There’s a question I’m often asked: how do you save a scikit-learn model after training and separately reload it to make predictions? That is not an idle question: fitting a model takes time, while prediction is generally faster. So, if you only need the use the model to make predictions—not evaluate the model quality, and that’s true even for relatively simple models—you don’t need to fit it all over again each time. I proposed a couple of approaches to answer this question in a previous post on saving and loading regression models.

In that article, I discussed how the model is, at its very essence, a Python dictionary. Once the model is trained, the dictionary gets populated with all sorts of information related to the various quantities that describe the model. These are the ones that can be exported, and (eventually) imported in a separate session to populate a newly-defined model for prediction.

The fact is however that, if your aim is *only* to make predictions—and by that I mean that you are not looking at evaluating the model performance, accuracy, etc., assume you have already done that—than only a small part of the information in the dictionary is required. In these cases you can get away with a bare-bone version of your model. This is the topic of this post, and we’ll see an example of such a minimal prediction model for linear regression.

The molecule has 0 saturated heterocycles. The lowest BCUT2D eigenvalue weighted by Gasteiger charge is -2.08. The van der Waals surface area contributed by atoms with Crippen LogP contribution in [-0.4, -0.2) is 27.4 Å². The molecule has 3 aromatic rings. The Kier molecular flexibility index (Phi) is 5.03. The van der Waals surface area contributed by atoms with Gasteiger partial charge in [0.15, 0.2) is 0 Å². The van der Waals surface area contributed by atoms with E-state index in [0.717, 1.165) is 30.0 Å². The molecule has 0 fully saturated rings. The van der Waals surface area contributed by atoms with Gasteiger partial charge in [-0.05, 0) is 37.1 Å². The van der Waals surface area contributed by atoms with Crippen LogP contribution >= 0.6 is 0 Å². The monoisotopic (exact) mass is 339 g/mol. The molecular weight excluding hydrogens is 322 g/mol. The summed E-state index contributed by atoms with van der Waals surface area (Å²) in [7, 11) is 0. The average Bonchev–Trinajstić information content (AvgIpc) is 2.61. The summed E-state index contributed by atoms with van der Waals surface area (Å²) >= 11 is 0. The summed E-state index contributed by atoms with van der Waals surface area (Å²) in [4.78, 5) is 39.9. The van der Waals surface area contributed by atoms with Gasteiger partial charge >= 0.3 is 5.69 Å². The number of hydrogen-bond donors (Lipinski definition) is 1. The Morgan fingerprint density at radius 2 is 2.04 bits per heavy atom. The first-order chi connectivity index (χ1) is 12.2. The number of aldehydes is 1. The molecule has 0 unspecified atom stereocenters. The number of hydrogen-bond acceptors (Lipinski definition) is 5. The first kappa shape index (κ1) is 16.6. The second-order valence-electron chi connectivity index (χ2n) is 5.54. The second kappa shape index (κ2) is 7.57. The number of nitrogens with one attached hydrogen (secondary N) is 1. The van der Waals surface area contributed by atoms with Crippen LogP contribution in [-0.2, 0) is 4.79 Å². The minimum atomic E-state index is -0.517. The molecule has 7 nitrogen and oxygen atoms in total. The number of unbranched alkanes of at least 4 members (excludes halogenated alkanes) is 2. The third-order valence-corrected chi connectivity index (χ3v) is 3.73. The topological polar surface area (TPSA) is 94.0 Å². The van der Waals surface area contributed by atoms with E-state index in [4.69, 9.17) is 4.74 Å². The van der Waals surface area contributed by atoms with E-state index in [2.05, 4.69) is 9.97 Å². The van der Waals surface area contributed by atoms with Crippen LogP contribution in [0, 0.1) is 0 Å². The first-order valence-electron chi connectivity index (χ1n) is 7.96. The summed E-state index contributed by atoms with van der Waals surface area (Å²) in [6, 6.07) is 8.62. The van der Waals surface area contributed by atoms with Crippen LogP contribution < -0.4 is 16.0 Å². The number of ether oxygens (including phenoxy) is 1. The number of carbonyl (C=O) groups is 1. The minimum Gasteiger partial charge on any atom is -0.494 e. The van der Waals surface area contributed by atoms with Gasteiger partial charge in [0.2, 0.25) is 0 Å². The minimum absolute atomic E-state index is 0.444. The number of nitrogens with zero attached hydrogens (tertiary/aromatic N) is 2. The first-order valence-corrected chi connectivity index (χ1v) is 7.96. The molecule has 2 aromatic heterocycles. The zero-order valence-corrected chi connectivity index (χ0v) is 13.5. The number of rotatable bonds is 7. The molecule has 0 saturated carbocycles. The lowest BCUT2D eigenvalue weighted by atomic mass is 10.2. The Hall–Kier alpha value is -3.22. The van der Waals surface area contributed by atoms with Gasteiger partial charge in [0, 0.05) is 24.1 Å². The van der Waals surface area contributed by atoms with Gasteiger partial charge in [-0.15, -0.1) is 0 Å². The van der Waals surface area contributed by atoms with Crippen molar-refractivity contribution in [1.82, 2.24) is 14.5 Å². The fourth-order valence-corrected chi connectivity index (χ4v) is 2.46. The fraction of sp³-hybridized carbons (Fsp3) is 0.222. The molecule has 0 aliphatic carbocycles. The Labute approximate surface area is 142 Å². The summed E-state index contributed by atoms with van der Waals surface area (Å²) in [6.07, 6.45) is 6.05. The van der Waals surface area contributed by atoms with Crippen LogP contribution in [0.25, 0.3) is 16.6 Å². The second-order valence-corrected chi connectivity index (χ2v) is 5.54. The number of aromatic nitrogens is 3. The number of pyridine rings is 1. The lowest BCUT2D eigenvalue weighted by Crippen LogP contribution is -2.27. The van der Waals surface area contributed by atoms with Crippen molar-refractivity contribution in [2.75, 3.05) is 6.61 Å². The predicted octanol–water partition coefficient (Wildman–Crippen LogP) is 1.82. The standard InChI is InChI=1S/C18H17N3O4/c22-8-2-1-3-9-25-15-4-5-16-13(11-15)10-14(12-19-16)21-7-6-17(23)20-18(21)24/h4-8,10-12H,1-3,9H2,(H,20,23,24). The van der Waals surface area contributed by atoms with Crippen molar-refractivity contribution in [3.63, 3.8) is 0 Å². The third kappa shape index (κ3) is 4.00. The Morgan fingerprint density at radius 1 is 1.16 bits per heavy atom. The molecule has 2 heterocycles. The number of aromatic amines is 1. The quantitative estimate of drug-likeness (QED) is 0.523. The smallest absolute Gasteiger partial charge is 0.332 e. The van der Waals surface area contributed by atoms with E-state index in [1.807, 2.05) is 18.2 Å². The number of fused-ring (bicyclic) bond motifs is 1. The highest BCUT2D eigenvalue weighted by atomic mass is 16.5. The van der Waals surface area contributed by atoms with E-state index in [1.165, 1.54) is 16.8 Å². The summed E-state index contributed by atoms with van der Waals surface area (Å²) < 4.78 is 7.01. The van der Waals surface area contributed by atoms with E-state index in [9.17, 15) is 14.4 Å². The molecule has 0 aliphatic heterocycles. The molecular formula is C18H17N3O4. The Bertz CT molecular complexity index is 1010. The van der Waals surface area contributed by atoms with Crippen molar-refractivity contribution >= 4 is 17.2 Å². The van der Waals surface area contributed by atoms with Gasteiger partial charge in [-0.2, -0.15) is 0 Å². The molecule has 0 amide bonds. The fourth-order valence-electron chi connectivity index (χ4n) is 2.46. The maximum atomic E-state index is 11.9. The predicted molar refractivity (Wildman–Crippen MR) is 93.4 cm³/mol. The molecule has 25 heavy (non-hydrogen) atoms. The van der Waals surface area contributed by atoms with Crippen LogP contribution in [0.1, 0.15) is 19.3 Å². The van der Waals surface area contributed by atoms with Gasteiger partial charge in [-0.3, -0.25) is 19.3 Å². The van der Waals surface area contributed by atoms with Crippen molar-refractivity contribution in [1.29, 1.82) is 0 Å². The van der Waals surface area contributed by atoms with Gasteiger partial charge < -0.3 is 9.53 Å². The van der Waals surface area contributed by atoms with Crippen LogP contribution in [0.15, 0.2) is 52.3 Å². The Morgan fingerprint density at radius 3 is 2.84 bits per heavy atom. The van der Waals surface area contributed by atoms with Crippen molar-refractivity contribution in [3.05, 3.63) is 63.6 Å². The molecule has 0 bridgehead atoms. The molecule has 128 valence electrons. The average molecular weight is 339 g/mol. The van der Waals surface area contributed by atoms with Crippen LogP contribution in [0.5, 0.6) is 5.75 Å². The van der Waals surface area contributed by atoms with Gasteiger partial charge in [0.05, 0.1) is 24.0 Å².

## Linear regression refresher

Now, here’s the catch. In order to simplify the model down to its core functions, we need to understand how the regression model works. The fit/predict functions of most scikit-learn models are exceedingly useful for consistency and usage practice, but come at the risk of obscuring the inner mechanisms.

Our aim is to eventually circumvent the “predict” function and write down a simplified version of it, which only needs a handful of parameters to work (at least for linear regression). For that we need to understand the very basic mechanism of linear regression.

All linear regression problems can be written in mathematical form as a linear system of equations, which usually is cast in matrix notation

\mathbf{y}= \mathbf{X} \mathbf{b} + \mathbf{e}

The matrix \mathbf{X} contains the explanatory variables. Its dimensions are m \times n, where m is the number of variables and n is the number of samples. For instance, in the case of spectra, m would be the number of wavelengths and n the number of samples measured.